What exactly are managed services?

  • November 30, 2017
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  • Posted by Kevin Gemeroy

“Managed Services” has become the buzz phrase of choice across the IT industry over the past few years.  While the concept has been around forever, small to mid-sized businesses are regularly bombarded by companies offering to sell them their managed services.  From their internet service provider, to their copier company to their neighborhood IT shop, there’s a range of options at every price point, most of which are a fraction of what it actually costs to do the job well.

When it comes down to it, managed services aren’t rocket science.  The idea is that a vendor’s promise to “manage” a particular problem for a company in exchange for a fixed monthly fee.  Telephone and cable TV companies have been doing this for decades–offering a package of services to deliver your entertainment or communication needs for only $99 (or more) per month!

As these industries have declined, many of these companies have branched out into ancillary services.  They’ve got huge call center operations and their agents are used to solving customer service problems based on prepared scripts and solutions.  It seemed only natural to redirect this labor to “managing” the IT needs of small businesses, right?

Your printer and copier vendor has also likely made this move.  Over the past 20 years, these companies transformed their business models to operate on a pay-per-print basis.  In the process, they turbo charged their profits by hiding the true sale price of the machine or support contract to keep it stocked with supplies and printing.

That created an unforeseen problem.  As the world became more digital and as the tablet and e-mail replaced the reams of paper that everyone carried around, these copier dealers started to see their revenues decline.  The solution?  You guessed it – they can have their copier techs fix computers too!  Using the same fixed fee model, they figured they could keep their profits high and techs busy.  Unfortunately, they didn’t execute well.  The biggest IT disasters we see in small businesses are usually created by a copier company’s managed services division.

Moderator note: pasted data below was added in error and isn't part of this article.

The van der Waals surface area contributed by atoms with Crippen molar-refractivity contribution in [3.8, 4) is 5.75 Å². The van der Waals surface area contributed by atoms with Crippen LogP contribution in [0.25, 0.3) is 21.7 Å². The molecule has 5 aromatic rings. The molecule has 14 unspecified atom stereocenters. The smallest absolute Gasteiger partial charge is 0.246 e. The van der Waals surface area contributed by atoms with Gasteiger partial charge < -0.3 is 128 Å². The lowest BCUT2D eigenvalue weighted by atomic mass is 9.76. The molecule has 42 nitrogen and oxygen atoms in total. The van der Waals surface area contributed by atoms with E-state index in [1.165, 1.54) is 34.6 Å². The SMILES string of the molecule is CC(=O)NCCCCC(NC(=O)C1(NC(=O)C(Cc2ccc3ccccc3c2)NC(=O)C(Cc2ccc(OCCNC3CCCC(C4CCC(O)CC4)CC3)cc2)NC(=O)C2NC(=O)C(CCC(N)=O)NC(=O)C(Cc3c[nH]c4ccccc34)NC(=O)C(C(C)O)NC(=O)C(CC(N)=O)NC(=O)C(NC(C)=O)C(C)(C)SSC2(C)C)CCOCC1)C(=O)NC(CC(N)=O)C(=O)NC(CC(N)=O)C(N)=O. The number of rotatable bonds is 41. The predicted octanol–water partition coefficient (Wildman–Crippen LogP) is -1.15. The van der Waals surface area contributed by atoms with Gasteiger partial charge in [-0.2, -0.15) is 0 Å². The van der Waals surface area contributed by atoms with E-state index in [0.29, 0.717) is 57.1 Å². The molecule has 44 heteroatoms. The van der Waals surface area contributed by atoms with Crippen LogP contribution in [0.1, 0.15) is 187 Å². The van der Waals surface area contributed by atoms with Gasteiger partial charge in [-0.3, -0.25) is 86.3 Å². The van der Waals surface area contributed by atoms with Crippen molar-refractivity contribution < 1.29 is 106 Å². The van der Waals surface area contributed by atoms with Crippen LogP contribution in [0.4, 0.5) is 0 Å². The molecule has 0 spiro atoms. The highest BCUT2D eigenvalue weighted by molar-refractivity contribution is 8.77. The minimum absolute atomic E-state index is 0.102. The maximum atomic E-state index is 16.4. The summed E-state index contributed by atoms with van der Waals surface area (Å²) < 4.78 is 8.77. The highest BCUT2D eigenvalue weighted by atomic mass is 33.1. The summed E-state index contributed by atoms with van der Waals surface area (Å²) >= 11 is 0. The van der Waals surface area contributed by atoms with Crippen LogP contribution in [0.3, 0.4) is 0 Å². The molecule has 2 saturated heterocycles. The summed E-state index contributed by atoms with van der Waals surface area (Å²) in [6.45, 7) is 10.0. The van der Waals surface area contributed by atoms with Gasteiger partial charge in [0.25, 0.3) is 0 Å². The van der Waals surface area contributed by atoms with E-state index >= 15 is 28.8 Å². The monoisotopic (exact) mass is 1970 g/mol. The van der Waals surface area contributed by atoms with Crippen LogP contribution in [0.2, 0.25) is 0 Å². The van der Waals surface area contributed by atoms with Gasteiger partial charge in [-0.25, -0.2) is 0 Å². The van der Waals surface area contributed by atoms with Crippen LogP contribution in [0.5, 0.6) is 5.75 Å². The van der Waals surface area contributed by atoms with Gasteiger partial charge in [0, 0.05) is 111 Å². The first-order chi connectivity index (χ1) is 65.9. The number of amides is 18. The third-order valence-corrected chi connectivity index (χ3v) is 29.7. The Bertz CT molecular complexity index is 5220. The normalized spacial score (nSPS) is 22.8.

Well, there’s always the neighborhood IT shop, right?  It’s got a guy who’s great at fixing computers and he’s probably been doing it for 20 or 30 years.  If you stop by, you’re likely to get a story about the first IBM 386 or how Bill Gates said that nobody would ever need more than 512 kb of RAM.  Unfortunately, they’ve got their own challenges as well–namely changing technology and automation.  While they may be great at fixing computers, one person simply can’t keep up with the constant changes in the technology world or the need to improve efficiency through the use of automation.

As a result, the “managed services” marketplace is one that’s now commoditized, as multiple big players race to the bottom in a fight for the cheapest price and the worst service.  This is the exact opposite of what top-performing small to mid sized companies need.

So how does a CEO or CFO differentiate between all the companies offering managed services?  Like everything else, the devil is in the details.

A true managed service provider should be focused on one thing: making your IT work amazingly well.  Great MSPs understand that what it means to work on a fixed-fee basis, and the biggest win is when problems don’t exist.  Our company’s ability to make a profit is dependent on managing labor costs, since our revenue for any given client is essentially fixed.  Most importantly, our clients are only happy when we’re doing a great job, which makes their people more productive.

That’s why top-performing companies need to hire top-tier MSPs.  We both win if you succeed.  If your business and team grow and your IT enables that to happen, we grow our revenues and make a larger profit.  If your team is fighting problems and loses productivity, we both lose and we don’t make a dime.

At the end of the day, a top-tier MSP should try to understand your business first.  Then they need to understand your goals and objectives and create a detailed plan to achieve them through the use of technology.

The next time someone tries to sell you managed services, make sure they’re asking the right business questions.  If they try to sell you a server, copier, or cable TV along with their “gold” managed services plan, you should run away as fast as you possibly can.

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